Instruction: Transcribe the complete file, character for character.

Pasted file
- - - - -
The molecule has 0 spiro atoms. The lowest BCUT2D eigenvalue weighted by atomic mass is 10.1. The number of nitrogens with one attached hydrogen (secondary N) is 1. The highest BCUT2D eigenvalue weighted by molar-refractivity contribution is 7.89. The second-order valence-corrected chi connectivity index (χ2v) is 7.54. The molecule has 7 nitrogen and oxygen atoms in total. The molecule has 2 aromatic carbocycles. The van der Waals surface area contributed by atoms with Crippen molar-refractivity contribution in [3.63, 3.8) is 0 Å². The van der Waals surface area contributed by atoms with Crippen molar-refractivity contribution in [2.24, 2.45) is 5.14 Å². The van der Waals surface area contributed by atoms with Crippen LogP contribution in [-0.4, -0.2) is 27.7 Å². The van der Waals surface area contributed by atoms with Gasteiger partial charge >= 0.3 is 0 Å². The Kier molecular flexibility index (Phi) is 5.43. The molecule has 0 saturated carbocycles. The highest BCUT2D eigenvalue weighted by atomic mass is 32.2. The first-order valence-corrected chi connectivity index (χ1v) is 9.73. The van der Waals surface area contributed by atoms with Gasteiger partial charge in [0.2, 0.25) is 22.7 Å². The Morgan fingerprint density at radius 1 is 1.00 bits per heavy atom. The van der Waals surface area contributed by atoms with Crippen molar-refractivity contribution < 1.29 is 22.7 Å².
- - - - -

The molecule has 0 spiro atoms. The lowest BCUT2D eigenvalue weighted by atomic mass is 10.1. The number of nitrogens with one attached hydrogen (secondary N) is 1. The highest BCUT2D eigenvalue weighted by molar-refractivity contribution is 7.89. The second-order valence-corrected chi connectivity index (χ2v) is 7.54. The molecule has 7 nitrogen and oxygen atoms in total. The molecule has 2 aromatic carbocycles. The van der Waals surface area contributed by atoms with Crippen molar-refractivity contribution in [3.63, 3.8) is 0 Å². The van der Waals surface area contributed by atoms with Crippen molar-refractivity contribution in [2.24, 2.45) is 5.14 Å². The van der Waals surface area contributed by atoms with Crippen LogP contribution in [-0.4, -0.2) is 27.7 Å². The van der Waals surface area contributed by atoms with Gasteiger partial charge >= 0.3 is 0 Å². The Kier molecular flexibility index (Phi) is 5.43. The molecule has 0 saturated carbocycles. The highest BCUT2D eigenvalue weighted by atomic mass is 32.2. The first-order valence-corrected chi connectivity index (χ1v) is 9.73. The van der Waals surface area contributed by atoms with Gasteiger partial charge in [0.2, 0.25) is 22.7 Å². The Morgan fingerprint density at radius 1 is 1.00 bits per heavy atom. The van der Waals surface area contributed by atoms with Crippen molar-refractivity contribution < 1.29 is 22.7 Å².